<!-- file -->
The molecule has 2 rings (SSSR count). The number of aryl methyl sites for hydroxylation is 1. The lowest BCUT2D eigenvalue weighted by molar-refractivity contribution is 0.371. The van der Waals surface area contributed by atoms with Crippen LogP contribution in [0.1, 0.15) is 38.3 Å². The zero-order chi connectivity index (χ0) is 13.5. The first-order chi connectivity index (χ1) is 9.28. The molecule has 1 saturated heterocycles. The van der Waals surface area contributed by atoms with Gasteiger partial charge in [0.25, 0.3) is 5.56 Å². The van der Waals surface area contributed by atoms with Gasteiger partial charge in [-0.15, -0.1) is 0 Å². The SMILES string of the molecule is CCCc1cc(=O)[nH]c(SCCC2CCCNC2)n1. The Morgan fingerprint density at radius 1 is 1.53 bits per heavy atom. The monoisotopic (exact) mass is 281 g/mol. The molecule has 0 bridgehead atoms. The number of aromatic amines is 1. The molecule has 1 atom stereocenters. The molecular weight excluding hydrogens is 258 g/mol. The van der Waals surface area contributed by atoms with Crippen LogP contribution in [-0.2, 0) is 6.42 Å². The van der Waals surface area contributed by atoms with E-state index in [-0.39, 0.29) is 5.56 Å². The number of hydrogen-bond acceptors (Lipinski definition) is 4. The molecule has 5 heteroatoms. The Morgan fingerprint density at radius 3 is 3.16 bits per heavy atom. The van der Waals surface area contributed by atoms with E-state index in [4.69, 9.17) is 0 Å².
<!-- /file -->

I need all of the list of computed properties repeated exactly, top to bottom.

The molecule has 2 rings (SSSR count). The number of aryl methyl sites for hydroxylation is 1. The lowest BCUT2D eigenvalue weighted by molar-refractivity contribution is 0.371. The van der Waals surface area contributed by atoms with Crippen LogP contribution in [0.1, 0.15) is 38.3 Å². The zero-order chi connectivity index (χ0) is 13.5. The first-order chi connectivity index (χ1) is 9.28. The molecule has 1 saturated heterocycles. The van der Waals surface area contributed by atoms with Gasteiger partial charge in [0.25, 0.3) is 5.56 Å². The van der Waals surface area contributed by atoms with Gasteiger partial charge in [-0.15, -0.1) is 0 Å². The SMILES string of the molecule is CCCc1cc(=O)[nH]c(SCCC2CCCNC2)n1. The Morgan fingerprint density at radius 1 is 1.53 bits per heavy atom. The monoisotopic (exact) mass is 281 g/mol. The molecule has 0 bridgehead atoms. The number of aromatic amines is 1. The molecule has 1 atom stereocenters. The molecular weight excluding hydrogens is 258 g/mol. The van der Waals surface area contributed by atoms with Crippen LogP contribution in [-0.2, 0) is 6.42 Å². The van der Waals surface area contributed by atoms with E-state index in [-0.39, 0.29) is 5.56 Å². The number of hydrogen-bond acceptors (Lipinski definition) is 4. The molecule has 5 heteroatoms. The Morgan fingerprint density at radius 3 is 3.16 bits per heavy atom. The van der Waals surface area contributed by atoms with E-state index in [4.69, 9.17) is 0 Å².